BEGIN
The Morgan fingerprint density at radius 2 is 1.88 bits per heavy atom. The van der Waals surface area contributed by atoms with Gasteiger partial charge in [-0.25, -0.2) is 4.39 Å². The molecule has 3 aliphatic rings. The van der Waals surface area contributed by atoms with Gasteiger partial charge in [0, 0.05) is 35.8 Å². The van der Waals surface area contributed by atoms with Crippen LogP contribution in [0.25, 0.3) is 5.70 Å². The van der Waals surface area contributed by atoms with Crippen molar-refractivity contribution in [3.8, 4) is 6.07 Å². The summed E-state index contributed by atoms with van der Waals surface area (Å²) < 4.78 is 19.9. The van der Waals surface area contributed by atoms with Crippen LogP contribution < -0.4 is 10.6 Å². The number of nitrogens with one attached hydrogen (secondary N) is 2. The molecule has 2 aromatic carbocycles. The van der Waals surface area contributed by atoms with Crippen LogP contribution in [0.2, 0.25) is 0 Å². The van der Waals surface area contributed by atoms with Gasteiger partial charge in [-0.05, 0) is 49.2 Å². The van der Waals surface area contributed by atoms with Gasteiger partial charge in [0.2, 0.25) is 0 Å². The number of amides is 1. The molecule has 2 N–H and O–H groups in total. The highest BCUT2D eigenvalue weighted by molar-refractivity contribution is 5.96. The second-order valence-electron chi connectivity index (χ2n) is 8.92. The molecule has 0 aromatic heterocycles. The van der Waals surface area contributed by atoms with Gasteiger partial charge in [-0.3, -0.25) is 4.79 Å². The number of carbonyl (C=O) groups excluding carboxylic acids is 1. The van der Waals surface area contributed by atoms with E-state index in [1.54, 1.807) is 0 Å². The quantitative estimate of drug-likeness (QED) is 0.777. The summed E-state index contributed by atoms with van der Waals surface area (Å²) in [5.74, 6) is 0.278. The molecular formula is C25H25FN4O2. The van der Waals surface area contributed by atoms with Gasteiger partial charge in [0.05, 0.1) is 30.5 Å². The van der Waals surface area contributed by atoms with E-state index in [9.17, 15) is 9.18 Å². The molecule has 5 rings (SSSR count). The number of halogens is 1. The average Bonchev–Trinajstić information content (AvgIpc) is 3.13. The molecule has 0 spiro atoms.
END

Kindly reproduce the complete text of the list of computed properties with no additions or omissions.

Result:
The Morgan fingerprint density at radius 2 is 1.88 bits per heavy atom. The van der Waals surface area contributed by atoms with Gasteiger partial charge in [-0.25, -0.2) is 4.39 Å². The molecule has 3 aliphatic rings. The van der Waals surface area contributed by atoms with Gasteiger partial charge in [0, 0.05) is 35.8 Å². The van der Waals surface area contributed by atoms with Crippen LogP contribution in [0.25, 0.3) is 5.70 Å². The van der Waals surface area contributed by atoms with Crippen molar-refractivity contribution in [3.8, 4) is 6.07 Å². The summed E-state index contributed by atoms with van der Waals surface area (Å²) < 4.78 is 19.9. The van der Waals surface area contributed by atoms with Crippen LogP contribution < -0.4 is 10.6 Å². The number of nitrogens with one attached hydrogen (secondary N) is 2. The molecule has 2 aromatic carbocycles. The van der Waals surface area contributed by atoms with Crippen LogP contribution in [0.2, 0.25) is 0 Å². The van der Waals surface area contributed by atoms with Gasteiger partial charge in [-0.05, 0) is 49.2 Å². The van der Waals surface area contributed by atoms with Gasteiger partial charge in [0.2, 0.25) is 0 Å². The number of amides is 1. The molecule has 2 N–H and O–H groups in total. The highest BCUT2D eigenvalue weighted by molar-refractivity contribution is 5.96. The second-order valence-electron chi connectivity index (χ2n) is 8.92. The molecule has 0 aromatic heterocycles. The van der Waals surface area contributed by atoms with Gasteiger partial charge in [-0.3, -0.25) is 4.79 Å². The number of carbonyl (C=O) groups excluding carboxylic acids is 1. The van der Waals surface area contributed by atoms with E-state index in [1.54, 1.807) is 0 Å². The quantitative estimate of drug-likeness (QED) is 0.777. The summed E-state index contributed by atoms with van der Waals surface area (Å²) in [5.74, 6) is 0.278. The molecular formula is C25H25FN4O2. The van der Waals surface area contributed by atoms with Gasteiger partial charge in [0.05, 0.1) is 30.5 Å². The van der Waals surface area contributed by atoms with E-state index in [9.17, 15) is 9.18 Å². The molecule has 5 rings (SSSR count). The number of halogens is 1. The average Bonchev–Trinajstić information content (AvgIpc) is 3.13. The molecule has 0 spiro atoms.